Unfortunately it doesn't work that way. If you drink half a can of soda as opposed to the whole can, your blood sugar is still gonna rise dramatically, yes the amount can make a difference, but if its inflammatory or elevates blood sugar in general speed or lack there of has little if anything to do with it.

Avocados are problematic for some people, they lots of healthy fat in them, good amount of fiber and low gi, but they can be somewhat inflammatory. Most people don't have an issue with them though.

Ditch the wheat bread, deli meats and mayo. Instead you could make a chicken wrap with romaine lettuce. Its very easy and tastes incredible. I grill up about a pound of chicken, season it and then tear out some romaine lettuce. I cut up the chicken in little tiny pieces, you can even add some olive oil as a dressing and then wrap them up in the lettuce and enjoy. Pretty quick to make and as I mentioned its bomb!! Also very low gi, no sugar and healthy for you.

PANIC

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Rather than completely upheaving your diet in some difficult and painstaking effort to find low GI foods, why not achieve the same thing simply by regulating the speed and frequency at which you eat? Eat smaller, more frequent meals; and eat more slowly. Eat s-l-o-o-o-w-l-y, never giving your blood sugar a chance to rise too quickly. Eat only half of that turkey sandwich, and put the other half back in the fridge for 30 minutes or an hour, before you finish it. There's more than one way to skin a cat! ;)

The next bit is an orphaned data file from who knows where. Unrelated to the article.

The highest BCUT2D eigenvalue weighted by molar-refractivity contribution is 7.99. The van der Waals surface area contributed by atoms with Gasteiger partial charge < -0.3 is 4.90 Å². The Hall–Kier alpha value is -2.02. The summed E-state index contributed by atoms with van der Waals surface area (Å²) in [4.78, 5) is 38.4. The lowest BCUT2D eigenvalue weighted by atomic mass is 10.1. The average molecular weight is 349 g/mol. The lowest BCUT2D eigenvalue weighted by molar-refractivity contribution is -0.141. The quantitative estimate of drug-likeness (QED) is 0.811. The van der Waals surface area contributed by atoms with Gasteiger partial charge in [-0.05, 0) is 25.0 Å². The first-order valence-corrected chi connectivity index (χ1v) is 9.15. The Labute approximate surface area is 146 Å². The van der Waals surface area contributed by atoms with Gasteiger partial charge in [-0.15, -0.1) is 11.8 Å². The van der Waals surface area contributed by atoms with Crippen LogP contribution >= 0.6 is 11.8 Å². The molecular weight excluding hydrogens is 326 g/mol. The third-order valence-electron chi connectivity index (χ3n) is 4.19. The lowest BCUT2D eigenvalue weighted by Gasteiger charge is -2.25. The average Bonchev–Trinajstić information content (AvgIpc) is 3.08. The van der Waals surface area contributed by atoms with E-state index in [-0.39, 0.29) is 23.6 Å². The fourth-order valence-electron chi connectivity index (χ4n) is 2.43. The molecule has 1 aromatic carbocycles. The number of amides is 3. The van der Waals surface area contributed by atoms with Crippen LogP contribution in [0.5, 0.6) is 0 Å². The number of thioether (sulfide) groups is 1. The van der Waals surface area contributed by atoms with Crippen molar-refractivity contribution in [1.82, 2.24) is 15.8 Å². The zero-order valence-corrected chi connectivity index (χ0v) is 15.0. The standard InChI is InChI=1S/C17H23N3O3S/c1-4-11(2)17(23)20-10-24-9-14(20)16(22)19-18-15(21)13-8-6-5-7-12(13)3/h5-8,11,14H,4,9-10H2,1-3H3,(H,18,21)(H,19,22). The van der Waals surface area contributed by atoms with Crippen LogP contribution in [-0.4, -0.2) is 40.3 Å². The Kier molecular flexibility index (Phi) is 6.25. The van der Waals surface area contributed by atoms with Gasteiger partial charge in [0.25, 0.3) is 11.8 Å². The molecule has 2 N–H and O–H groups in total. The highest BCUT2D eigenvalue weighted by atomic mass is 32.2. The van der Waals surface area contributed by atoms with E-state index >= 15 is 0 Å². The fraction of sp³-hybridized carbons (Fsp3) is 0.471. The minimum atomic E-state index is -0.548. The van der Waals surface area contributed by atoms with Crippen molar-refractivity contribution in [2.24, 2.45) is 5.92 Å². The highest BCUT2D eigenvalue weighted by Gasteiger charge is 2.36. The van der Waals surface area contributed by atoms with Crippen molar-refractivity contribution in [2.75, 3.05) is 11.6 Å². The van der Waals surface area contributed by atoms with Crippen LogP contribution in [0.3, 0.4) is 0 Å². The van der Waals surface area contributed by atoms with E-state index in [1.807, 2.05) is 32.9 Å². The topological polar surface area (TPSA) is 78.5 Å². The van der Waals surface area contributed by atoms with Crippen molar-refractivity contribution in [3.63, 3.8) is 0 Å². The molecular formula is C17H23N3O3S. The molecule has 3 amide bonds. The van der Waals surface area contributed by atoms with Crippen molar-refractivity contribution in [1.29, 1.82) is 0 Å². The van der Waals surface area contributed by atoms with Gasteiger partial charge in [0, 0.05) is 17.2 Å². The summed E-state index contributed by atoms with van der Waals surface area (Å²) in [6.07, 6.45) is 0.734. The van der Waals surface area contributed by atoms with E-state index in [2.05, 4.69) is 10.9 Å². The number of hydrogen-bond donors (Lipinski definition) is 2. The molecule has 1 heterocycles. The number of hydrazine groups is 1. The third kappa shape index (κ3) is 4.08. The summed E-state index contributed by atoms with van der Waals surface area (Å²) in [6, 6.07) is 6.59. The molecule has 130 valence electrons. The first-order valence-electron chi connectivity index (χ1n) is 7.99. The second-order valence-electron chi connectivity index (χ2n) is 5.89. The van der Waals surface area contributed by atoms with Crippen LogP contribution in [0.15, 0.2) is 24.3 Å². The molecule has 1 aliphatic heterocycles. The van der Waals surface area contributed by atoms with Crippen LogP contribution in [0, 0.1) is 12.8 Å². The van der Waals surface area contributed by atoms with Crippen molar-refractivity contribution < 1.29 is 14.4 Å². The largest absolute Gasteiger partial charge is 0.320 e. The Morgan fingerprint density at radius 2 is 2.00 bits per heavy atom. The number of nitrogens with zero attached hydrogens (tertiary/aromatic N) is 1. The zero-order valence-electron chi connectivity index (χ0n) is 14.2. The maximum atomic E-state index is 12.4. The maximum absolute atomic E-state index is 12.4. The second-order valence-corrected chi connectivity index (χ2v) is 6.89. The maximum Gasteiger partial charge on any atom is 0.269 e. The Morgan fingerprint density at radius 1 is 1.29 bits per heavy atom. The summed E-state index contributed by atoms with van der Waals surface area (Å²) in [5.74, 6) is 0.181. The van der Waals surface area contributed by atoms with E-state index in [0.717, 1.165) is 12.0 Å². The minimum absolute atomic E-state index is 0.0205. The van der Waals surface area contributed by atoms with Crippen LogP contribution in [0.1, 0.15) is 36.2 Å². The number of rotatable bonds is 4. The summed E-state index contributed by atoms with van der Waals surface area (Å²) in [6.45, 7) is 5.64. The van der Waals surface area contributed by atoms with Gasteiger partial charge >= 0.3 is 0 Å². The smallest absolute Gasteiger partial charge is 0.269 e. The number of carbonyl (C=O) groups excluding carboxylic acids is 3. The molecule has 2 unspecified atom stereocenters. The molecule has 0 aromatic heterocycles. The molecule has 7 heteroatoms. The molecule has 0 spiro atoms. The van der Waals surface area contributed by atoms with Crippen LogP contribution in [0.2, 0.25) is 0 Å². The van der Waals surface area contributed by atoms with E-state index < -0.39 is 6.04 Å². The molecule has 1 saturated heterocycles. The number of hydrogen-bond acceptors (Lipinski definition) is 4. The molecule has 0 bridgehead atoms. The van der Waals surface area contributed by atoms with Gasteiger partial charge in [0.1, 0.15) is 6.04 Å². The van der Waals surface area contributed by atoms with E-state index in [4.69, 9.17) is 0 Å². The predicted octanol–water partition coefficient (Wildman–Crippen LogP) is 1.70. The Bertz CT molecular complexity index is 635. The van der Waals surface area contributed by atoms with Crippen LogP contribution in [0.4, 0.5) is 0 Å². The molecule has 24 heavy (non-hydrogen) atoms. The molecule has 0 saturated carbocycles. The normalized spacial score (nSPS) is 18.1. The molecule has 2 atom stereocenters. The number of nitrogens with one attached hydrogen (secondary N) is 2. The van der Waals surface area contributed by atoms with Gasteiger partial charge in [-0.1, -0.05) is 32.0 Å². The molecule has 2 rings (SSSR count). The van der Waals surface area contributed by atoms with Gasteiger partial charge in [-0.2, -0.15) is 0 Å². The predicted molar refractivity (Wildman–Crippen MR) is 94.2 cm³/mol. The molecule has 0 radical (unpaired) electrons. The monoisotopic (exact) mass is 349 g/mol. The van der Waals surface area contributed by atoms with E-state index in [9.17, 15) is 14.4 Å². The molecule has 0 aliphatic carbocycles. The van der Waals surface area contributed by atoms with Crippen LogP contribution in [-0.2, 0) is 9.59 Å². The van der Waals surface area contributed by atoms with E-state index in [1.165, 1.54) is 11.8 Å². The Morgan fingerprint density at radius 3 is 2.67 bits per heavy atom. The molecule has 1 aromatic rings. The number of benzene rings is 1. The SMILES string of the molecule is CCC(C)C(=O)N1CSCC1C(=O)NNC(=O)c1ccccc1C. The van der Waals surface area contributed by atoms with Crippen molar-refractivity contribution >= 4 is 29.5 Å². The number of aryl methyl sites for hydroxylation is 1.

Unfortunately it doesn't work that way. If you drink half a can of soda as opposed to the whole can, your blood sugar is still gonna rise dramatically, yes the amount can make a difference, but if its inflammatory or elevates blood sugar in general speed or lack there of has little if anything to do with it.

Oh, I think it has a lot more to do with it than you think! ;)